New clinical trial to compare ED treatment protocols for sickle cell disease complications

November 6, 2018 – The DCRI and the Duke University School of Nursing will collaborate on the phase III trial.

When patients with sickle cell disease arrive at a hospital emergency department (ED), they are often in significant pain from an acute vaso-occlusive episode (VOE), a common complication of sickle cell disease. With no standard treatment approach in most EDs, patients are likely to receive doses of pain medication that are highly variable. This results in pain treatment that patient surveys frequently describe as inadequate.

Sickle cell disease is a group of inherited red blood cell disorders in which patients have an abnormal protein in their red blood cells that can cause a range of serious symptoms and complications. It is a lifelong illness, although its severity varies widely from person to person.

COMPARE-VOE, a new study led by the DCRI and the Duke University School of Nursing, is designed to determine whether an individual patient-based analgesic protocol would provide greater relief than a protocol based on the patient’s weight. The study was recently funded by two companion grants from the National Heart, Lung and Blood Institute, which is seeking to test recommendations for VOE treatment that it issued in 2014.

“VOE pain can be sudden, excruciating, and unpredictable,” said Huiman Barnhart, PhD, principal investigator for the DCRI’s data coordinating center for COMPARE-VOE (pictured left). “With no standard approach to managing this pain in the emergency department, the variability in practice means pain is often managed sub-optimally. The primary goal of this study is to improve patient-reported pain scores between their arrival and departure from the ED.”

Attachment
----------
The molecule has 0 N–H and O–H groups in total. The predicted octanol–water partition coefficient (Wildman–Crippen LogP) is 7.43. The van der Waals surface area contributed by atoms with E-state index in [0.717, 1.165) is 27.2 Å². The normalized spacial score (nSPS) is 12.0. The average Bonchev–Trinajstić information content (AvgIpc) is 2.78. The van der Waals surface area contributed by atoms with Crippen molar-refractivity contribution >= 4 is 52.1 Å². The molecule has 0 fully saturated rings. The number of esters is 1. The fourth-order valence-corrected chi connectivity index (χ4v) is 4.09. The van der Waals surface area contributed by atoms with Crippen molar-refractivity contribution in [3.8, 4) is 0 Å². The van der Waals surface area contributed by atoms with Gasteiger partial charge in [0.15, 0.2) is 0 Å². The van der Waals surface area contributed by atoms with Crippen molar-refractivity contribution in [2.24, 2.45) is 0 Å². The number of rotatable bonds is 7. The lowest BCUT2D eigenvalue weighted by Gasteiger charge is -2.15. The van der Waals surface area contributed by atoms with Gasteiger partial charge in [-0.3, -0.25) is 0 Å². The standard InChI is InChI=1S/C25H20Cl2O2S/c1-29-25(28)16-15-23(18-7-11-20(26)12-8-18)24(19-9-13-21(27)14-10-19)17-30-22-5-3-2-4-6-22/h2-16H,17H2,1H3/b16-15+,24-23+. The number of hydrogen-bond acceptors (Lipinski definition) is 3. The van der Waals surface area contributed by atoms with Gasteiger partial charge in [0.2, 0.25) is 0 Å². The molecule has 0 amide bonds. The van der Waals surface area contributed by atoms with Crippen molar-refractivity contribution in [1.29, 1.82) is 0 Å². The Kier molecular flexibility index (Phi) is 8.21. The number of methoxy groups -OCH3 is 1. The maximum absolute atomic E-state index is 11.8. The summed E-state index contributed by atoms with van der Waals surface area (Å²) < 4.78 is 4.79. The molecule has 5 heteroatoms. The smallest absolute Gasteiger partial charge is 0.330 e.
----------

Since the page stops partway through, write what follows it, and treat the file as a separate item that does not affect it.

A major challenge in conducting such a trial is the ED setting – most patients are in too much pain to provide informed consent. Because of this logistical difficulty, patients will be randomized beforehand during a routine clinic visit; if they later visit the ED for a VOE, their assigned protocol will be immediately available to ED healthcare providers. While patients will be told what pain medication they are taking, they will not know their assigned protocol.

COMPARE-VOE is a phase III randomized clinical trial based on a pilot study recently completed by the School of Nursing. The earlier trial determined that the patient-specific protocol had greater pain reduction than the weight-based protocol. Patients also experienced fewer side effects from opioid dosing, and were admitted to the hospital less often when using the patient-specific approach. Those findings, however, were limited to two sites.

“The emergency setting adds a lot of complexity,” said Paula Tanabe, PhD, professor at the School of Nursing (pictured right). Tanabe led the pilot study and is the principal investigator for COMPARE-VOE’s clinical coordinating center.

“Each participating ED has to have a strong research infrastructure with ED physicians and hematologists who are willing to participate, and, of course, the ED is a very busy place. Fortunately, by randomizing patients ahead of time with a set of criteria, their treatment plan is already in place.”

The patient-specific approach is determined through an algorithm that allows for dose variation according to what patients require rather than their weight. Most study data will come directly from patients in the ED; they are given a scale of 0-100, and can mark a spot on a ruler to rate their pain at the start and the finish of their visit, according to Tanabe.

“If this trial confirms those initial findings that a patient-specific approach is superior to one that is weight-based, we hope to be able to definitively recommend the most effective way to treat sickle cell disease patients in the emergency department,” Barnhart said.

Other DCRI contributors to the study include Beth Martinez, Sheri Ussery, Coleen Crespo, Hongqui Yang, Robert Bigelow, Kyle West, and Samantha Cage.